Sony Electronics Sales Reach $12.2 Billion

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TOKYO -- Spearheaded by "significant increases" in such product categories as notebook PCs, color TVs, video and digital cameras and DVD players worldwide -- and sales of PCs, color TVs, digital cameras, DVD players, video cameras and computer peripherals, specifically in the United States -- the overall electronics business segment at Sony Corp. enjoyed a 13 percent increase in sales and a 132 percent jump in operating income, on a local currency basis, during the fiscal year ended March 31, compared to fiscal 1999.

More specifically, sales for Park Ridge, N.J.-based Sony Electronics, the sales leader among Sony Corp. subsidiaries worldwide, reached $12.2 billion for the fiscal year, which, compared to the same 12-month period last year, is an increase of more than 15 percent on a local currency basis, said Sony.

"We achieved significant growth in the past year due to continued success of our new digital A-V and IT devices," said Fujio Nishida, Sony Electronics president and chief operating officer. Nishida said that several sectors that contributed to the company's overall sales performance included FD Trinitron, WEGA TV sets, Digital 8 Handycam camcorders, Digital Mavica cameras, DVD players and VAIO notebook personal computers.

Sony attributed strong worldwide electronics segment results to improved profitability, mainly from higher demand for such products as PCs and digital A-V equipment, along with improved efficiencies in manufacturing plants.

Worldwide, Sony said sales of MD format headphone stereos increased during fiscal 2000, compared to 1999, while those of compact-cassette format headphone stereos decreased. Sales of DV and Digital 8-format video cameras increased significantly, while those of 8mm-format video cameras decreased. Sales of cellular phones decreased overall, primarily due to discontinuation of this business in the United States.

Game segment sales, on a local currency basis, dropped about 6 percent for the year worldwide, and operating income decreased about 5 percent. This was due to such factors as decreased shipments of PlayStation hardware in the United States and Japan, reflecting high penetration ratios as well as strategic price reductions in certain areas, Sony said.

The overall decrease in sales remained small, even during the introduction period of a new format, due to higher sales of software mainly in the United States and Europe, reflecting the increased penetration of PlayStation hardware. Profit decreased compared to the previous year due to start-up expenses of PlayStation2, which was introduced in Japan last March.

Game segment sales for the year, reflecting the impact of the translation of financial results and condition into yen, dropped 16.5 percent to $6.2 billion, while operating income decreased 43.3 percent to $730 million, compared to the previous year. On a quarterly basis, game sales dipped 0.9 percent to $1.4 billion, with operating income showed a loss of $243 million, compared to a profit of $405 million in the previous year.

Worldwide shipments of PlayStation hardware were 18.5 million units for fiscal 2000, compared to 21.6 million units the previous year.

Electronics segment sales on a local currency basis (U.S. dollar basis) do not reflect the impact of the translation of financial results and conditions into yen. Thus these take on more positive results, producing much more muted figures. More negative results would be the case with yen-appreciated overall numbers for the electronics business segment, which saw sales rise 1.1 percent to $44.5 billion and operating income decrease 9.5 percent to $1.1 billion, compared to fiscal 1999.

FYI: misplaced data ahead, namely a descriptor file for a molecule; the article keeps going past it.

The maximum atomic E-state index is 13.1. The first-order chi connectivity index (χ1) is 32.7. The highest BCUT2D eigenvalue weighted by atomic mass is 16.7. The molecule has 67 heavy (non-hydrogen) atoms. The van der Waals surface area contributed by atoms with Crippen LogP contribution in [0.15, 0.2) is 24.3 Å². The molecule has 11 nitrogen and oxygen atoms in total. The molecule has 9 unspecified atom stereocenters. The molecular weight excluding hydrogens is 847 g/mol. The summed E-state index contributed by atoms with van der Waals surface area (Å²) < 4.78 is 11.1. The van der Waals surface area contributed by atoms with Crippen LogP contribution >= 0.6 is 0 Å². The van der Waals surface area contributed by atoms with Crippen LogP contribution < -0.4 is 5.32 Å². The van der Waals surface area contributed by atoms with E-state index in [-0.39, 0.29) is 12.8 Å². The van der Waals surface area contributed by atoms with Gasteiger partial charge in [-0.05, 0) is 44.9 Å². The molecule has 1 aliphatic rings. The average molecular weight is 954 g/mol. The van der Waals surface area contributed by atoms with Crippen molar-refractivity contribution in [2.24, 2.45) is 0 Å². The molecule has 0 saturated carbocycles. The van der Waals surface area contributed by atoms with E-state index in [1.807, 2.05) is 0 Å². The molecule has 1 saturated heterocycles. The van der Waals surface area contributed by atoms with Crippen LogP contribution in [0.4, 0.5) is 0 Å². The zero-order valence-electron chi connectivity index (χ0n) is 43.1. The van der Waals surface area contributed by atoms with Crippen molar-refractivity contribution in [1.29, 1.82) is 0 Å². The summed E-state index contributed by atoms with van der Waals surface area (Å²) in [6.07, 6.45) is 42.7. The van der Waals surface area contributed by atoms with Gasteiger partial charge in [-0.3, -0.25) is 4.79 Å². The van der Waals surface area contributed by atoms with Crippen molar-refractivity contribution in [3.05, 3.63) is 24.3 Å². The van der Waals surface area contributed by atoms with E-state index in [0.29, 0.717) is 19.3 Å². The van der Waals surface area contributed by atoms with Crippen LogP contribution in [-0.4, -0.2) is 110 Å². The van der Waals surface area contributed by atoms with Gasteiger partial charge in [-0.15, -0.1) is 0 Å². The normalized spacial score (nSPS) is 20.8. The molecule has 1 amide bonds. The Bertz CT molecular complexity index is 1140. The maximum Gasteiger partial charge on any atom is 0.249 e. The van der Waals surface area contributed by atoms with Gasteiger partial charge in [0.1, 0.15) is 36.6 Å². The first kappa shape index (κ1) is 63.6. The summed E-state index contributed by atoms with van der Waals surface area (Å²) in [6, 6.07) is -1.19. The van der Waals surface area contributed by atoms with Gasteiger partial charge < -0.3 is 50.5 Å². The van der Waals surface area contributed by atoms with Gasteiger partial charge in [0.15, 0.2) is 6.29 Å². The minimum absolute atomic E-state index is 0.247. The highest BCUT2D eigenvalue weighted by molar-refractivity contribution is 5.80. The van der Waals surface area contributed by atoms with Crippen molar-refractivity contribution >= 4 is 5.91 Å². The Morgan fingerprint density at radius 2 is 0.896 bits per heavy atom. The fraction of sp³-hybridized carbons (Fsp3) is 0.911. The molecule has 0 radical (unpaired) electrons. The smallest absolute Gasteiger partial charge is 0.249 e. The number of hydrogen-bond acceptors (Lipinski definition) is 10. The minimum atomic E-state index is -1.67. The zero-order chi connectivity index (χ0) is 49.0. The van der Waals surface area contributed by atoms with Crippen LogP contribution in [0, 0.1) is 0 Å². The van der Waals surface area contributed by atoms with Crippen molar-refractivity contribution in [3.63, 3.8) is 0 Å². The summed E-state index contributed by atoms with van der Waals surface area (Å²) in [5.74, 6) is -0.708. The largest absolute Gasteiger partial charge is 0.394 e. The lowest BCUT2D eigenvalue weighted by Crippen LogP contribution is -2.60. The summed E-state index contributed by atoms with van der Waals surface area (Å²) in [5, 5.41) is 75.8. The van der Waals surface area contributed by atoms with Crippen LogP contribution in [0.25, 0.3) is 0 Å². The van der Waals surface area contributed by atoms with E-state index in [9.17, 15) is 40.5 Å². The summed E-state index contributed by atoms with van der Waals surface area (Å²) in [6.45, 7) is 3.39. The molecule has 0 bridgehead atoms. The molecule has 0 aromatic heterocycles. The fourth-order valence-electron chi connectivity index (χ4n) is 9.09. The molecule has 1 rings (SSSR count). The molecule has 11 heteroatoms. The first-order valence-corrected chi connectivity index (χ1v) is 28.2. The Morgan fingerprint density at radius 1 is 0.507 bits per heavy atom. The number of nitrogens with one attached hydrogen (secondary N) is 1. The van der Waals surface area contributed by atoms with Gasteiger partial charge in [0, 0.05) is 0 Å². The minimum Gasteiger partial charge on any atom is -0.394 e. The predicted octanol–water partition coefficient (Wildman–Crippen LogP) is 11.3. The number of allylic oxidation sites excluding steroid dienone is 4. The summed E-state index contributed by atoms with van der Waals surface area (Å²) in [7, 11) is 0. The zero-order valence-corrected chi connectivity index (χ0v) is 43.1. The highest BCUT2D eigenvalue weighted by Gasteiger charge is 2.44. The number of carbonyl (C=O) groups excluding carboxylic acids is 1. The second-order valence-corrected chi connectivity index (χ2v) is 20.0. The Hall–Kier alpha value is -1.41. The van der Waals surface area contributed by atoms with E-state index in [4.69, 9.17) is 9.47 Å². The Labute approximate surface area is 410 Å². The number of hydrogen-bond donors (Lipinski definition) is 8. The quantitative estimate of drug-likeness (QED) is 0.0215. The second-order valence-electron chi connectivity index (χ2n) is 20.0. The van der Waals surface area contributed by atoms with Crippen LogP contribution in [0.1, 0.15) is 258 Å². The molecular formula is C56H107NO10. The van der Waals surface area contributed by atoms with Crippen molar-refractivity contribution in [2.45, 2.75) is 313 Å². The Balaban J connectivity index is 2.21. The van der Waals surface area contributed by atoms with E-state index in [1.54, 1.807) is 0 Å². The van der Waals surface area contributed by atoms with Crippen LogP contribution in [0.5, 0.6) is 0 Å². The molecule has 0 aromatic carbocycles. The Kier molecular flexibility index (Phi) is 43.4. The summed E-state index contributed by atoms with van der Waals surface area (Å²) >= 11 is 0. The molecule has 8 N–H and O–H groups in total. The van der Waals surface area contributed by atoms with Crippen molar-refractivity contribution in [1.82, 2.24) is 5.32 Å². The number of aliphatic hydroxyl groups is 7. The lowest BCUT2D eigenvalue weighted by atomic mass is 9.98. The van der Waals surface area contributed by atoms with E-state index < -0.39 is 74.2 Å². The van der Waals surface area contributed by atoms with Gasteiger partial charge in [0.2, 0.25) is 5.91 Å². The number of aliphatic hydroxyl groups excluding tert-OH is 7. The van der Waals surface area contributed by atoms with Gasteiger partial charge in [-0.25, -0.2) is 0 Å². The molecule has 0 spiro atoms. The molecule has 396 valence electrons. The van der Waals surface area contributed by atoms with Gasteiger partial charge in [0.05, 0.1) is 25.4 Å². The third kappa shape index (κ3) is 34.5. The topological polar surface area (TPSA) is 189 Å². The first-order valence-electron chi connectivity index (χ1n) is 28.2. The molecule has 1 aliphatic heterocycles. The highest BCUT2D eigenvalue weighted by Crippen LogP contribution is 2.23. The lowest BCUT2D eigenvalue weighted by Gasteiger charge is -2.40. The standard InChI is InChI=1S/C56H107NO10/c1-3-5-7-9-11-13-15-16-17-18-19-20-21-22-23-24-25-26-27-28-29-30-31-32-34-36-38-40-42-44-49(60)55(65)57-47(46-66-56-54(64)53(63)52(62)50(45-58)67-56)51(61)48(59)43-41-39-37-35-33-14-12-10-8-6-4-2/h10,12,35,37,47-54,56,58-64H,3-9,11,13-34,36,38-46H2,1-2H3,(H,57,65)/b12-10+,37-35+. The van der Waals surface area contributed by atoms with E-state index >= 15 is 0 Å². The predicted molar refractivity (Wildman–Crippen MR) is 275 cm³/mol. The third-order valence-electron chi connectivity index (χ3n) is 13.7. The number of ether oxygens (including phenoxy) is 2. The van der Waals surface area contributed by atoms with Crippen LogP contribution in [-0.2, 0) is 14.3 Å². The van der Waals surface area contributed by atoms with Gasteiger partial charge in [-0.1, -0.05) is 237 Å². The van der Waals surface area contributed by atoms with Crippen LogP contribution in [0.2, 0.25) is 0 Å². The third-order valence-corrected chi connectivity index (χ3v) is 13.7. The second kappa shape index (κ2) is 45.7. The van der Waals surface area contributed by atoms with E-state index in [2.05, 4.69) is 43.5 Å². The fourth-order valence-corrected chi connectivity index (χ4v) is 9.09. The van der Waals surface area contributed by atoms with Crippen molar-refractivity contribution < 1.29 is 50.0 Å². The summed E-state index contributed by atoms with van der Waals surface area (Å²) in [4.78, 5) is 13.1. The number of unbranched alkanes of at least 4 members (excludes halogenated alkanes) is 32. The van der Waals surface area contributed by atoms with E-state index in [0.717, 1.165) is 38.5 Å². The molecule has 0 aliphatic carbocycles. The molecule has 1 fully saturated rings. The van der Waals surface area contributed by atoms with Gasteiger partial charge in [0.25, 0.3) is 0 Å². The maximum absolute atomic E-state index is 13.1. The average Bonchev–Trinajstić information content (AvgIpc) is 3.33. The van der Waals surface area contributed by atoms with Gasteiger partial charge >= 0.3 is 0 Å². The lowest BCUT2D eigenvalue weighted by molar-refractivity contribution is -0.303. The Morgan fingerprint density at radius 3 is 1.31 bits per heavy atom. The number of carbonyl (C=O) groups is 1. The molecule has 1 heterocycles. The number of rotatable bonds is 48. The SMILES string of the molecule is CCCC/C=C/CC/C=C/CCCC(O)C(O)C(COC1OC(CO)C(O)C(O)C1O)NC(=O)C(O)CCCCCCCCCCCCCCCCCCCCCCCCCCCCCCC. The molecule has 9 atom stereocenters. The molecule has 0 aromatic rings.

For the fourth fiscal quarter, also ended March 31, overall electronics segment sales were up 18.3 percent to $11.1 billion, on an appreciated-yen basis, while operating income narrowed its loss to $141 million, down from $522 million in the same three-month period last year.

In specific product categories for the year, audio sales declined 12.8 percent to $8.8 billion, video increased 0.8 percent and television moved up 1.6 percent, all on the same basis. Profit performance for color TVs deteriorated due to increases in R&D expenses in connection with broadcast digitization, while profit performance for computer peripherals and PCs improved.

For the fourth quarter, audio sales dropped 0.7 percent to $1.9 billion, while video increased 5.5 percent to $2.1 billion and television jumped 32.8 percent to $1.7 billion, all on a yen-appreciated basis.

Geographically, U.S. sales for the year dropped 6.1 percent to $19 billion, while sales in the fourth quarter increased 9.1 percent to $4.6 billion, compared to the same periods last year. Numbers are on a yen-appreciated basis.

Total corporate sales at Sony for the fiscal year decreased 1.7 percent to $63 billion, while operating income decreased 30.9 percent to $2.3 billion, compared to the previous year, due to the yen's appreciation.

In the quarter, sales increased 11.7 percent to $15.6 billion, compared to 1999, while operating income recorded a loss of $339 million, a bit less that the $370 million recorded in the fourth quarter last year. This was due to the appreciation of the yen, which was 9 percent higher against the U.S. dollar, compared with the fourth quarter of the previous year. On a local currency basis, sales increased about 20 percent.

Looking at building competitiveness in its electronics segment, Sony said it is proceeding with its reorganization plans focused on key businesses, consolidation of manufacturing plants, optimization of logistics operations, reduction of the number of employees and introduction of the Six Sigma method for improving management quality.


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